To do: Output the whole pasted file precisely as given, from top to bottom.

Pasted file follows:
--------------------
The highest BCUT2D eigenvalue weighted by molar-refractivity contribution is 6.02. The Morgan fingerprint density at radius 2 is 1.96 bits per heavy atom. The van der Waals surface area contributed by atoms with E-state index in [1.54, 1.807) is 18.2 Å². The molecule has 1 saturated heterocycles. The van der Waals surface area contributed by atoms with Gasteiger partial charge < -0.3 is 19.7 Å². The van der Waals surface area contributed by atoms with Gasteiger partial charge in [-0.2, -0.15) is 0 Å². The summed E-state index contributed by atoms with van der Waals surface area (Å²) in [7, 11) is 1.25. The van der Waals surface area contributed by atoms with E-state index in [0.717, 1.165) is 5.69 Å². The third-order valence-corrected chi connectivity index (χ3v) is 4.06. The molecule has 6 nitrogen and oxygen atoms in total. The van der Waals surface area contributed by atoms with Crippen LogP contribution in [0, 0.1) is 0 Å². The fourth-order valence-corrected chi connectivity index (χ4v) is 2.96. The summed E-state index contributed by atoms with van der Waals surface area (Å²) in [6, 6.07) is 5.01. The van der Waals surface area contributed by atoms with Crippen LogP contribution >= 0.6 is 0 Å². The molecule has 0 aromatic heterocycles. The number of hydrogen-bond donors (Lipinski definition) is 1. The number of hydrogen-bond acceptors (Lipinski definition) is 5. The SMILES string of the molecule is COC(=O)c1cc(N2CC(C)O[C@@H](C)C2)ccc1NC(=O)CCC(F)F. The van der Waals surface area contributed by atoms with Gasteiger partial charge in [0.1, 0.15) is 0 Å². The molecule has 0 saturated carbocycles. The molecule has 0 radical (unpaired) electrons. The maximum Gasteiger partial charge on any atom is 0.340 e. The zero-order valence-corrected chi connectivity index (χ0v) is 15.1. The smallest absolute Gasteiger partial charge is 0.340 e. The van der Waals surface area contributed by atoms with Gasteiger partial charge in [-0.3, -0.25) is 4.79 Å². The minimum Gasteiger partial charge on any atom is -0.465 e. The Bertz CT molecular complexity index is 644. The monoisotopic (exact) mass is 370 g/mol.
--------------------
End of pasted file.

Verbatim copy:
The highest BCUT2D eigenvalue weighted by molar-refractivity contribution is 6.02. The Morgan fingerprint density at radius 2 is 1.96 bits per heavy atom. The van der Waals surface area contributed by atoms with E-state index in [1.54, 1.807) is 18.2 Å². The molecule has 1 saturated heterocycles. The van der Waals surface area contributed by atoms with Gasteiger partial charge < -0.3 is 19.7 Å². The van der Waals surface area contributed by atoms with Gasteiger partial charge in [-0.2, -0.15) is 0 Å². The summed E-state index contributed by atoms with van der Waals surface area (Å²) in [7, 11) is 1.25. The van der Waals surface area contributed by atoms with E-state index in [0.717, 1.165) is 5.69 Å². The third-order valence-corrected chi connectivity index (χ3v) is 4.06. The molecule has 6 nitrogen and oxygen atoms in total. The van der Waals surface area contributed by atoms with Crippen LogP contribution in [0, 0.1) is 0 Å². The fourth-order valence-corrected chi connectivity index (χ4v) is 2.96. The summed E-state index contributed by atoms with van der Waals surface area (Å²) in [6, 6.07) is 5.01. The van der Waals surface area contributed by atoms with Crippen LogP contribution >= 0.6 is 0 Å². The molecule has 0 aromatic heterocycles. The number of hydrogen-bond donors (Lipinski definition) is 1. The number of hydrogen-bond acceptors (Lipinski definition) is 5. The SMILES string of the molecule is COC(=O)c1cc(N2CC(C)O[C@@H](C)C2)ccc1NC(=O)CCC(F)F. The van der Waals surface area contributed by atoms with Gasteiger partial charge in [0.1, 0.15) is 0 Å². The molecule has 0 saturated carbocycles. The molecule has 0 radical (unpaired) electrons. The maximum Gasteiger partial charge on any atom is 0.340 e. The zero-order valence-corrected chi connectivity index (χ0v) is 15.1. The smallest absolute Gasteiger partial charge is 0.340 e. The van der Waals surface area contributed by atoms with Gasteiger partial charge in [-0.3, -0.25) is 4.79 Å². The minimum Gasteiger partial charge on any atom is -0.465 e. The Bertz CT molecular complexity index is 644. The monoisotopic (exact) mass is 370 g/mol.